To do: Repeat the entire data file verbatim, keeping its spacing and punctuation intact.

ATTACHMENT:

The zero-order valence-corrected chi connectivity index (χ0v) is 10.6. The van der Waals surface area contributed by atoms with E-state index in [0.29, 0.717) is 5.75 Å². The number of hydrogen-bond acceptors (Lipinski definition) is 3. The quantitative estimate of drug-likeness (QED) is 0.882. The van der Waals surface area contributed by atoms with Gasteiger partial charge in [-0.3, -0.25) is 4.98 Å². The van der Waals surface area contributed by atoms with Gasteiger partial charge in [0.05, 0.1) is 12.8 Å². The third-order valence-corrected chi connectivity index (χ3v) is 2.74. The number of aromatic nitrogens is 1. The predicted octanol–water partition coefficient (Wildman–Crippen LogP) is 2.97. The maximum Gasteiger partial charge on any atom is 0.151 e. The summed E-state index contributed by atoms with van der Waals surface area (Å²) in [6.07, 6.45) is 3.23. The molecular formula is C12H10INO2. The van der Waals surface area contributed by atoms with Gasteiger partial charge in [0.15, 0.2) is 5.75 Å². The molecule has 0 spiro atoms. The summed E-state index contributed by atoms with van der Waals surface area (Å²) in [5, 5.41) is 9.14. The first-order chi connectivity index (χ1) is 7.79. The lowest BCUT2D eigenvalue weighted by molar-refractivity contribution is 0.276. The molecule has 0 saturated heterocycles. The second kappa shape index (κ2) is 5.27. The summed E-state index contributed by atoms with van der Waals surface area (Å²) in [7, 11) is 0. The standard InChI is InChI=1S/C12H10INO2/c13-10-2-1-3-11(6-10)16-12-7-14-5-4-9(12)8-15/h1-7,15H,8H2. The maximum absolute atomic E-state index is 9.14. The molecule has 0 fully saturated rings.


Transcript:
The zero-order valence-corrected chi connectivity index (χ0v) is 10.6. The van der Waals surface area contributed by atoms with E-state index in [0.29, 0.717) is 5.75 Å². The number of hydrogen-bond acceptors (Lipinski definition) is 3. The quantitative estimate of drug-likeness (QED) is 0.882. The van der Waals surface area contributed by atoms with Gasteiger partial charge in [-0.3, -0.25) is 4.98 Å². The van der Waals surface area contributed by atoms with Gasteiger partial charge in [0.05, 0.1) is 12.8 Å². The third-order valence-corrected chi connectivity index (χ3v) is 2.74. The number of aromatic nitrogens is 1. The predicted octanol–water partition coefficient (Wildman–Crippen LogP) is 2.97. The maximum Gasteiger partial charge on any atom is 0.151 e. The summed E-state index contributed by atoms with van der Waals surface area (Å²) in [6.07, 6.45) is 3.23. The molecular formula is C12H10INO2. The van der Waals surface area contributed by atoms with Gasteiger partial charge in [0.15, 0.2) is 5.75 Å². The molecule has 0 spiro atoms. The summed E-state index contributed by atoms with van der Waals surface area (Å²) in [5, 5.41) is 9.14. The first-order chi connectivity index (χ1) is 7.79. The lowest BCUT2D eigenvalue weighted by molar-refractivity contribution is 0.276. The molecule has 0 saturated heterocycles. The second kappa shape index (κ2) is 5.27. The summed E-state index contributed by atoms with van der Waals surface area (Å²) in [7, 11) is 0. The standard InChI is InChI=1S/C12H10INO2/c13-10-2-1-3-11(6-10)16-12-7-14-5-4-9(12)8-15/h1-7,15H,8H2. The maximum absolute atomic E-state index is 9.14. The molecule has 0 fully saturated rings.